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Making a Ring-Wrap

I don't know if this exists elsewhere -- I was brainstorming all night and this came to me as I was going to sleep. It's a variation on the wraps that are gaining popularity, but without needing to learn complex ties and such. The wrap is easily adjustible with the rings, and looks very tidy.

I recommend this for people just starting out with a wrap, and those who will be using only front carries. It's not really safe for back carries -- at least, I was never comfortable with it for them -- but can be helpful if you want one carrier that does a couple of things. It can be used for front carries, forward-facing and tummy-to-tummy, and also as a ring sling. If you want a carrier you can use for more wrap carries, especially those on your back, I'd recommend the "convertible" version, which has the rings held in with snaps or hook & loop tape, so they can be removed if you want to do back carries.

Update 1/31/2008: there's a new company based in Japan that has an identical design and which claims patent pending (Japanese patent, presumably) on it. I'm putting this verbiage here to make it clear that my version (this Ring-Wrap) was invented in 2003; I posted about it on the Babywearer in early 2004, and put these directions up on January 29, 2004. A thorough search would result in the patent being denied (because the design is pre-existing), but I don't know if Japanese patent officials would think to look at US sites. For what it's worth, I was here first :)

WARNING: If this is used in a ring sling configuration, the fabric should be AT LEAST 25" wide, and certainly no narrower than 22". The fabric MUST be able to be completely doubled as a sling, so that when it's worn, there is no gap for the baby to fall through. The layers should never be separated when being worn as a ring sling, as serious injuries can result. All precautions that you would normally take with a ring sling must still be observed -- if you find that the wrap is too narrow to carry a baby in a safe position, DO NOT USE IT as a ring sling!

This pattern is copyright to me (Jan Andrea) and is NOT for resale under ANY circumstances!

Materials needed:

Cutting out the fabric:

Use the directions above to create your long piece.

Sewing the rings in is the most time-consuming part, but it's pretty easy.

Fold the fabric in half at the middle of the length. You can mark the sewing lines in a few different ways: with special fabric pencils; with masking tape; or by folding the doubled fabric again about 4" from the first fold and pressing with an iron. Unfold, then thread your rings on. There will be a *lot* of fabric wrapping around the rings. Match up the sewing lines and pin the two layers together. Sew along the sewing line. You will probably need to stop every few inches to rearrange the fabric -- it will be very wrinkly. Go slowly and try not to get aggravated :)

I would suggest sewing this seam twice, 1/4" between stitching lines, for extra strength.

Wearing the wrap: (Click on thumbs for larger images)

New! Illustrated wearing directions (opens in new window).

I like this because I can adjust both sides of the wrap easily and quickly through the rings, and I don't have to tie complex knots or deal with a lot of excess fabric. And it was *so easy* to sew -- it took me all of 30 minutes to make my first one.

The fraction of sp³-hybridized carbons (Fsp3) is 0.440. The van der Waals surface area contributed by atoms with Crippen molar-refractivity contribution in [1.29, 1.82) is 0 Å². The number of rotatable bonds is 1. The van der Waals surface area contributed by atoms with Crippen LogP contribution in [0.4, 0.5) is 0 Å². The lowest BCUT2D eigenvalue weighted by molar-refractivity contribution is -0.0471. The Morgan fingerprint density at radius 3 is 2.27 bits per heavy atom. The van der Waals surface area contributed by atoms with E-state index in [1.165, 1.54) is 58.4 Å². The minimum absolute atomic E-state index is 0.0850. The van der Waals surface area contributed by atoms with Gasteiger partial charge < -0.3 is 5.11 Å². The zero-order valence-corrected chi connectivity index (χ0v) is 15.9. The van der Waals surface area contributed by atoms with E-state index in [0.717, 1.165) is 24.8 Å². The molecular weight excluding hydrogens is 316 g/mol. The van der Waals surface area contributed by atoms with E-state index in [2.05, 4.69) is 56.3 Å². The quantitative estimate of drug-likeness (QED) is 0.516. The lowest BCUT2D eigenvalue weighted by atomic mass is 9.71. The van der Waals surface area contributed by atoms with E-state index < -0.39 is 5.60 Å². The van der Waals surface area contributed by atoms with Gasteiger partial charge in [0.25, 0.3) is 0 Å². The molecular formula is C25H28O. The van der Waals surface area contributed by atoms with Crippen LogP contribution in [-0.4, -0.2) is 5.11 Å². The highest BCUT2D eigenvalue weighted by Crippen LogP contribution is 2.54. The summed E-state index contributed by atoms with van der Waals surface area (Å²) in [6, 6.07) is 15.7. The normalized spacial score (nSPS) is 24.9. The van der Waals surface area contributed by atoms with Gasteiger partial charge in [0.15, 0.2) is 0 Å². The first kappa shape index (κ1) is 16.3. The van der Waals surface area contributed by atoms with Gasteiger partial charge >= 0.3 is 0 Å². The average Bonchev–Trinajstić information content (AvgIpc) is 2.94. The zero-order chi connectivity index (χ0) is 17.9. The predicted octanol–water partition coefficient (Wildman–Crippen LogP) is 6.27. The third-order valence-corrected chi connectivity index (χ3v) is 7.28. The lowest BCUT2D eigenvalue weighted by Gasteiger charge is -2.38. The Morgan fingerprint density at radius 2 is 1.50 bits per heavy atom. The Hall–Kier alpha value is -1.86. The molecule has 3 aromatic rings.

Reader suggestions:

Maureen made a no-sew ring wrap using this method: I made a ring wrap by sliding two D-rings to the middle of a six yard long piece of 36" wide muslin and secured the rings with a hair rubber band. 24" wide muslin, available practically everywhere (JoAnn, Hancock, etc) would be better, but 36" worked. I popped my 36" tall 33 lb. Toddler in there and walked him to sleep for his nap just now. TOO COOL! So, that would be a no sew option for your readers. I didn't even hem the edges. I used to use this piece of muslin as a wrap, but ds got too heavy and it became painful to use. Yet it was really comfy with the rings. I think it works with the D-rings b/c they don't slide around due to the flat side of the rings taking the fold of the fabric.

Melanie has this version for wearing a wrap with rings on her back, though the rings are not permanently attached at all. They basically rest on your front, to provide slightly easier adjustment on the sling.

  1. Center the wrap across your back, just under your arms.
  2. Ga ther at your chest, between your breasts.
  3. Thread both tails through the rings.
  4. Throw the right tail over the right shoulder and the left tail over the left shoulder.
  5. Behind your back, bring one of the tails across your body and tuck under the back belt.
  6. Do the same with the other tail.  there should be an X and a cross piece on your back.
  7. Bring both tails forward
  8. Pull the fabric through the rings.
  9. Thread both tails down through the rings (over the top ring and under the bottom ring),
  10. Enlist a cooperative person to insert an optionally cooperative infant between all of the straps and your body.
  11. Have your partner then tuck the infant's legs over the bottom straps.
  12. Have your partner spread the belt widely over the infant's back for best weight distribution and comfort.
  13. Have your partner lift the infant to your shoulder level, and you pull on all the straps to tighten.  Tighten the belt (cross-piece) first through the front rings, then the shoulders down, and finally the leg straps by pulling the tails.
  14. the infant is now secure and you can take long walks without straining your back.

Options: the center back is stable and supports most of the weight,  It would therefore be a good place for a decorative or twill panel, a pocket, or embellishment.  the center back could also easily accommodate a toy ring or a hood.

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